The often caustic proceedings divulged their lavish lifestyle, including a $230,000 monthly spending habit, and their six houses and 11 country club memberships. Other extravagances included Mr. Giuliani spending $7,131 on fountain pens and $12,012 on cigars. There were the occasional courtroom outbursts; at one hearing, Mrs. Giuliani slapped her hand on a table in protest, insisting that she did not strip bare one of their homes after the divorce papers had been served. At another hearing, Mr. Giuliani cursed aloud when Mr. Clair mentioned the name of a woman, Maria Rose Ryan, the chief executive of a small New Hampshire hospital, with whom he has traveled abroad and subsequently took as his date to a dinner at the White House for the Australian prime minister. "Cheap shot," Mr. Giuliani exclaimed. (In court, Mrs. Giuliani had claimed that her husband spent $286,532 since their divorce commenced on Ms. Ryan. Mr. Giuliani denied having an affair.)
The weapons are notorious for their effects on civilians. But five years of reporting and hundreds of interviews have revealed they've also killed and wounded scores of Americans. read more
And here: www.texastribune.org Once again, the Rio Grande Valley is seeing the signs that more border fencing is coming: construction equipment gathering near the Rio Grande, brush being cleared, residents receiving letters from the government asking to survey their property and possibly claim some of it through eminent domain. Before that existing fencing went up, the federal government launched its most aggressive seizure of private land in decades. In less than a year, the U.S. Department of Homeland Security filed more than 360 eminent domain lawsuits against property owners, involving thousands of acres of land in the border states of Texas, New Mexico, Arizona and California. And in countless cases, the government gave landowners lowball offers based on flawed appraisals. Many of those land seizure cases remained tied up in court more than a decade later.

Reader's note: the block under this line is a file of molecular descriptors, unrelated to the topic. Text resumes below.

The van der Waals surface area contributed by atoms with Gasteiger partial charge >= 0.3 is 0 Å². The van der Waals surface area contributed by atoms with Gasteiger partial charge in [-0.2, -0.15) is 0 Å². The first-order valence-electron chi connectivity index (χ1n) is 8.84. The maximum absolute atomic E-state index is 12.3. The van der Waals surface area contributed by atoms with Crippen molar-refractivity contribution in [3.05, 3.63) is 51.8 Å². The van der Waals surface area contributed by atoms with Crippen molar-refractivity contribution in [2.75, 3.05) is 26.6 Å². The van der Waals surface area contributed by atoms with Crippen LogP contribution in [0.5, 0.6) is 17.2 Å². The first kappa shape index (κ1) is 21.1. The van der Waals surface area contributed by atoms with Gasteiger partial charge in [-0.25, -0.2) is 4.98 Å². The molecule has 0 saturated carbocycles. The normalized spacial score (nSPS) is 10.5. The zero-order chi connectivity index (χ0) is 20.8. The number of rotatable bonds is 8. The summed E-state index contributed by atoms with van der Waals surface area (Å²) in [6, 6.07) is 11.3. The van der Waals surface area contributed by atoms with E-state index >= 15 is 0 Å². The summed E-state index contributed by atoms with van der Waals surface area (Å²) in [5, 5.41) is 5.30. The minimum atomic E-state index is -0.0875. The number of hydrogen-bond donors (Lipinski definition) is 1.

The co-founder of the luggage startup Away stepped down yesterday evening due, in part, to Twitter backlash that resulted from an article The Verge published criticizing her harsh management style.
Drawings done in captivity by the first prisoner known to undergo "enhanced interrogation" portray his account of what happened to him in vivid and disturbing ways. read more